Section 5: Strandbaden-Domsten

Coastal promenades, take you past gnarly pine woodlands, a potter’s town and a charming fishing village. In between you find coastal heaths where the sand has piled up in gentle dunes and the vegetation is to say the least special.

Photo: Johan Hammar
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Coastal promenades, take you past gnarly pine woodlands, a potter’s town and a charming fishing village. In between you find coastal heaths where the sand has piled up in gentle dunes and the vegetation is to say the least special.

Nature

This section is also a part of Kullaleden.

Follow the footpath along the beach past gnarly mountain pines. Carry on walking through the potter's town of Höganäs and past harbours for recreational boats and bathing areas. Under you there is a very thin, but many tens of kilometres long layer of coal. It is giddying to think that this was once wet woodland with ferns, ginko trees and dinosaurs, 200 million years ago. In the mine shafts, many footprints from that period have been found.

South of town you walk along the shore through pastures and fishing villages. At Lerberget you pass soft sand dunes and pasque flowers in their thousands. The unusual plants of dwarf everlasting and sea holly also grow here.

When you have passed Viken, there is a stream with purple loosestrife and the rare great horsetail. If you come across banks which run parallel with the coast, then you are on the track of an ancient sea. The old shoreline is called the Litorina bank and was washed up here 4000-7000 years ago.

Cultural History

You virtually trip over the first historical remains at the camp site. The stone row emerged when space for the shelter was cleared and marks the boundary of the parish. The woodland at Strandbadsskogen was planted in the 1800s by the lord of the manor at Krapperup. The pines were planted to stop sand drift and to protect the farms of Lovisefred and Nyrup inland.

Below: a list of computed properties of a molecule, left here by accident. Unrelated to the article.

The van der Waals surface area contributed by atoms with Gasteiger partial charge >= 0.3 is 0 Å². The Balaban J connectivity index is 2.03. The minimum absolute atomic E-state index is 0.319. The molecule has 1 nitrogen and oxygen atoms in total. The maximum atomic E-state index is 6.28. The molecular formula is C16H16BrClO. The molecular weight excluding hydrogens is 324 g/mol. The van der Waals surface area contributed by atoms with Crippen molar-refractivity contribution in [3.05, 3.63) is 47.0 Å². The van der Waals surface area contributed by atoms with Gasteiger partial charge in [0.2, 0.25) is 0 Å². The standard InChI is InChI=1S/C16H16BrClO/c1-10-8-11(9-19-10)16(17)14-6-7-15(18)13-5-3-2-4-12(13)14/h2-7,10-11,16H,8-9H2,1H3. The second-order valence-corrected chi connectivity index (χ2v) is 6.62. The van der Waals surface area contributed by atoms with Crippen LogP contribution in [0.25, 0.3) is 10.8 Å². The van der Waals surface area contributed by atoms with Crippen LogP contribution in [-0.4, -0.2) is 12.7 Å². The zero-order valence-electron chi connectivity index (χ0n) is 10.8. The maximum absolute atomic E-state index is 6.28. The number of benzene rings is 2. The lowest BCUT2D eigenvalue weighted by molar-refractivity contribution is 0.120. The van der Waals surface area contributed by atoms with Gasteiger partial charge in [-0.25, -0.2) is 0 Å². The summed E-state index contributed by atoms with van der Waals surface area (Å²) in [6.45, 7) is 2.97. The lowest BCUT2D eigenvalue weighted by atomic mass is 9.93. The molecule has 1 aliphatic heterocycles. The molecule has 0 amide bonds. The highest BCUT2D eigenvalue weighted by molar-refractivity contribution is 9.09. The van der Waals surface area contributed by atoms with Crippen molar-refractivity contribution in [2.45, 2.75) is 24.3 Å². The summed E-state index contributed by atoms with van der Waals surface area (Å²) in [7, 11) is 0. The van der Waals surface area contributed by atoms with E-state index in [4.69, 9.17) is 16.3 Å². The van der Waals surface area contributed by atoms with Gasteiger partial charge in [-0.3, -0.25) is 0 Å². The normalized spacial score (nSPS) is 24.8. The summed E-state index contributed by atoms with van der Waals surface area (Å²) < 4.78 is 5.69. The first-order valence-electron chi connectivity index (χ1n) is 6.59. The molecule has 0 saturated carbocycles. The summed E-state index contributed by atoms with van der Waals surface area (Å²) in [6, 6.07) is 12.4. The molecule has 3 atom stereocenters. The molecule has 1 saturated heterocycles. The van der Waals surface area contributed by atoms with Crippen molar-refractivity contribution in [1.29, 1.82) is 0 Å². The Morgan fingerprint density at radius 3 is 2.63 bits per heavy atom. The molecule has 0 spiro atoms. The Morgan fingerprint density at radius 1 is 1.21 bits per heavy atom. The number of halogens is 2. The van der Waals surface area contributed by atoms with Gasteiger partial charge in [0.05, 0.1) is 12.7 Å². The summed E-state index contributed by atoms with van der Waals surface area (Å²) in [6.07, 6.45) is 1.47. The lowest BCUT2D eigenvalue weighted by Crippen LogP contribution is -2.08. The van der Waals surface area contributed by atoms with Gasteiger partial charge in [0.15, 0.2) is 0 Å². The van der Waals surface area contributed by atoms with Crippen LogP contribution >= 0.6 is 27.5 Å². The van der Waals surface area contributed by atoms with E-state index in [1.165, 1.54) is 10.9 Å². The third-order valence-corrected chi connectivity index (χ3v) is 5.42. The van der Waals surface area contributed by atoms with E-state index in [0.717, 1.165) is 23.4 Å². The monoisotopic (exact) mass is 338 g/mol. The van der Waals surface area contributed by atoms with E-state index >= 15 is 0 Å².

When the railway tracks to the exclusive seaside resort of Mölle were rolled out in 1920, the railway station at Strandbaden was also built. The area became summer paradise for Höganäs residents and to the east there are rows of summer villas.

Höganäs is well known for its pottery, but originates from a fishing and mining village. Kilometre long mine shafts underground and the remaining slag heaps are a reminder of the mining that took place between 1797 and 1961.

Viken is a fishing village with character! The village was considerable in size with some forty farms in the 1570s. You come into the oldest part of the village at the southern end, with fishermen's cottages, captain's houses and drying places for nets. You can also find rocks covered in sharpening grooves from the Stone Age here.

The pastures and heaths that you pass by are the remnants of the pasture called Kulla Fälad.

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